The third program is really about food sustainability and our commitment to double food production here in the state of Hawai‘i. We only produce about 9 percent of the food that’s consumed and the goal is to increase that to 20 percent. What that really would require is supporting agriculture at all levels, whether it is the small family farmer to those who would want to produce food for consumption all around the state. It is about supporting those small farmers and all farmers with food security and safety. We need to make sure that all of the security measures are adhered to so that when you purchase food that is locally grown, you can be sure that it’s safe. We are committed to ensuring that we can double food production at the same time managing our environment. Ensuring that means we can continue to have clean water, water for all of our community. That’s the third goal.

The fourth goal is about what we all embrace, the notion of a clean energy future, 100 percent renewable energy for electricity generation. I know the Big Island is ahead of the rest of the state, I know the last statistics that I saw, Hawai‘i island is more than 50 percent already renewable. I look forward to working with all of you as we make progress. We made tremendous progress in the last 6 years and we are well ahead of schedule in our commitment to a clean energy future.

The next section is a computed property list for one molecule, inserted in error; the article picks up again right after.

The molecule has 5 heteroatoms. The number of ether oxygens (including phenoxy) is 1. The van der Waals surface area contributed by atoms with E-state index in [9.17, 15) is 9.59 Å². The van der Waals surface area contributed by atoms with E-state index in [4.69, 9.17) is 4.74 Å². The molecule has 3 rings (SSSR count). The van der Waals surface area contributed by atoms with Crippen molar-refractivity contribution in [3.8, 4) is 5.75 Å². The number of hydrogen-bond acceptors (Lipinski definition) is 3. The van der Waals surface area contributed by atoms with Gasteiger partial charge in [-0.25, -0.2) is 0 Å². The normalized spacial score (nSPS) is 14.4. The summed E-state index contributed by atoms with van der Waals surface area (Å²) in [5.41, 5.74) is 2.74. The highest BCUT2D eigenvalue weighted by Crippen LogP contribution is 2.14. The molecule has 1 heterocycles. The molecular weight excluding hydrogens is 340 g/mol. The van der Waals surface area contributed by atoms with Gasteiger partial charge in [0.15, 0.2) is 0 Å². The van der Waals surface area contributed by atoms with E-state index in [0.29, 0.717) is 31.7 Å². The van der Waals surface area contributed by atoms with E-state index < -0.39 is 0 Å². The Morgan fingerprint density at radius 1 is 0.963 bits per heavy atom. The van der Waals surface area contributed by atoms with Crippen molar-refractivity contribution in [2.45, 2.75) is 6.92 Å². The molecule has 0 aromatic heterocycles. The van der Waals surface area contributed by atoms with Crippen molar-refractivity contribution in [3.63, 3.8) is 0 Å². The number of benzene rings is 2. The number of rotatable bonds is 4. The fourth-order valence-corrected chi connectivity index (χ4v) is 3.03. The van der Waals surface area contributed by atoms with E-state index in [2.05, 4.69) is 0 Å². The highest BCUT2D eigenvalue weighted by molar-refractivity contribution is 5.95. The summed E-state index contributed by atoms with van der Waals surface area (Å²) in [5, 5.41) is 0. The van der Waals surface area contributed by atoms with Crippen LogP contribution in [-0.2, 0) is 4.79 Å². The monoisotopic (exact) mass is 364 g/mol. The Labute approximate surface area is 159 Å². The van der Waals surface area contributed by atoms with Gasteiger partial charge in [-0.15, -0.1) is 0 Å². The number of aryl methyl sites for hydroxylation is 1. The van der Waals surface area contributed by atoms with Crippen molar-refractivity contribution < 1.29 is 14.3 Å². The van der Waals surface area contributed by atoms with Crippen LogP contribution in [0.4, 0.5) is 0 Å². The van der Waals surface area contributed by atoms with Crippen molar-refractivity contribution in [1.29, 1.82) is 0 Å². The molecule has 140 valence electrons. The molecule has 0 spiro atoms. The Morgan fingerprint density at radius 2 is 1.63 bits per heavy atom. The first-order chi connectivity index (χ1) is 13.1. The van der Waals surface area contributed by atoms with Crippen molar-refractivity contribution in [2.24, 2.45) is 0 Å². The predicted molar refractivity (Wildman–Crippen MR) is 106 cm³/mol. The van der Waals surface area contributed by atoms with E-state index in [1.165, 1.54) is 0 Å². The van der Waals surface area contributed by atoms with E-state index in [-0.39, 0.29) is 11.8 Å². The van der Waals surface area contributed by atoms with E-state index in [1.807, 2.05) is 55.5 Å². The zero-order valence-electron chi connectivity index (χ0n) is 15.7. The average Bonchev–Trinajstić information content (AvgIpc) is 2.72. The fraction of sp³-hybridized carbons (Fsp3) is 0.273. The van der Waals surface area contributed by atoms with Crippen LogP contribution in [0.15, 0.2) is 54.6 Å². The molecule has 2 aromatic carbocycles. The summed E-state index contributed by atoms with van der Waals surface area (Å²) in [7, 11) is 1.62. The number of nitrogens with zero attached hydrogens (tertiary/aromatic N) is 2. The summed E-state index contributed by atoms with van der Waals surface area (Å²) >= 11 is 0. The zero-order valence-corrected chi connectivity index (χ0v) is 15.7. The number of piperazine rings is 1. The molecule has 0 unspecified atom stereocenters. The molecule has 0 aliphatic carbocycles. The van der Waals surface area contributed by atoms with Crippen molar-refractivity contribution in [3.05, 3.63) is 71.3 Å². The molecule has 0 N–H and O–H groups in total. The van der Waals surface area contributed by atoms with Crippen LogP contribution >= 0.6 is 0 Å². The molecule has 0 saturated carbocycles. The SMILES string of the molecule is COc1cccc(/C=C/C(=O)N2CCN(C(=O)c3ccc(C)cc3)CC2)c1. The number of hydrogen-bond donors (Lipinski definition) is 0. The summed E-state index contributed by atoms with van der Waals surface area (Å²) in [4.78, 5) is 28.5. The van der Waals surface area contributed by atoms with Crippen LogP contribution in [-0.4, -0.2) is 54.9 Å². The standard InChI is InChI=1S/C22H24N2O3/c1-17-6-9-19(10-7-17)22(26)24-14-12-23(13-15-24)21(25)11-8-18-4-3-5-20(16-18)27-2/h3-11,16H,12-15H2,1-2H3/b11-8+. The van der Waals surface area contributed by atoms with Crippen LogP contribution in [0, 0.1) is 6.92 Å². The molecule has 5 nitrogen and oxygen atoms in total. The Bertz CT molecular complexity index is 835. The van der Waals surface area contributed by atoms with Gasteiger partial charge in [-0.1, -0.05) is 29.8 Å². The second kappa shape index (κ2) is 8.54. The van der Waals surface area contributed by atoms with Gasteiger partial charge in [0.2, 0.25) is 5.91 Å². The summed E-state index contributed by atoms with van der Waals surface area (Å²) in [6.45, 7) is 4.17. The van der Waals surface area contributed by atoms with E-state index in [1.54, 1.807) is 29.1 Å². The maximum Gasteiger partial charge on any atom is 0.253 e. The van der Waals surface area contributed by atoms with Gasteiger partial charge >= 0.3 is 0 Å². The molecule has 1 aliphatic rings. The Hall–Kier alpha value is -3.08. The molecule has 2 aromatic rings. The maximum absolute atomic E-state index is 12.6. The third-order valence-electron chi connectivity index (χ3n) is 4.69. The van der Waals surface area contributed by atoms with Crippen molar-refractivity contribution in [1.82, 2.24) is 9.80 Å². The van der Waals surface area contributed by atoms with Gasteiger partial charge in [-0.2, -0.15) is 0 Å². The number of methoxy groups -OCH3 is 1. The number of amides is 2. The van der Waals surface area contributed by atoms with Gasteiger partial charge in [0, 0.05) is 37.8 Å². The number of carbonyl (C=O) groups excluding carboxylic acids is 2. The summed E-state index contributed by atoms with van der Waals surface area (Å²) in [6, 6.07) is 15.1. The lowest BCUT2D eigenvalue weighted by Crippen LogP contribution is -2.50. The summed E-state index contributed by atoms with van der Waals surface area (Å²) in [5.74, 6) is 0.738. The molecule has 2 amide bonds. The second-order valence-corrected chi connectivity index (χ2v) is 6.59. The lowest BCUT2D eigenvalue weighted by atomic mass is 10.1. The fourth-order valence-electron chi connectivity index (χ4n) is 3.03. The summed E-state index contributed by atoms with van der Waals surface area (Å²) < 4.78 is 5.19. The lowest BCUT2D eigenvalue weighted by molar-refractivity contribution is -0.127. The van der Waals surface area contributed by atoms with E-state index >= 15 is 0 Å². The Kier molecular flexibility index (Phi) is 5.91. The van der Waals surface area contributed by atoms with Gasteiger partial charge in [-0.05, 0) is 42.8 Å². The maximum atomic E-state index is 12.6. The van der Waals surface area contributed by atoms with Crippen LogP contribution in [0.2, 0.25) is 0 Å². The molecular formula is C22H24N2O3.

The fifth program really deals with invasive species and stopping the spread of invasive species throughout our community. It really is identifying an invasive species and preventing them from getting into Hawai‘i and most importantly, once an invasive species is identified, to really be proactive and exterminate them before they get established. I know you on the Big Island are very much aware of the challenges of what that is. We have proposed an interagency biosecurity plan that we believe will allow us to stop invasive species from becoming established and wreaking havoc in our community.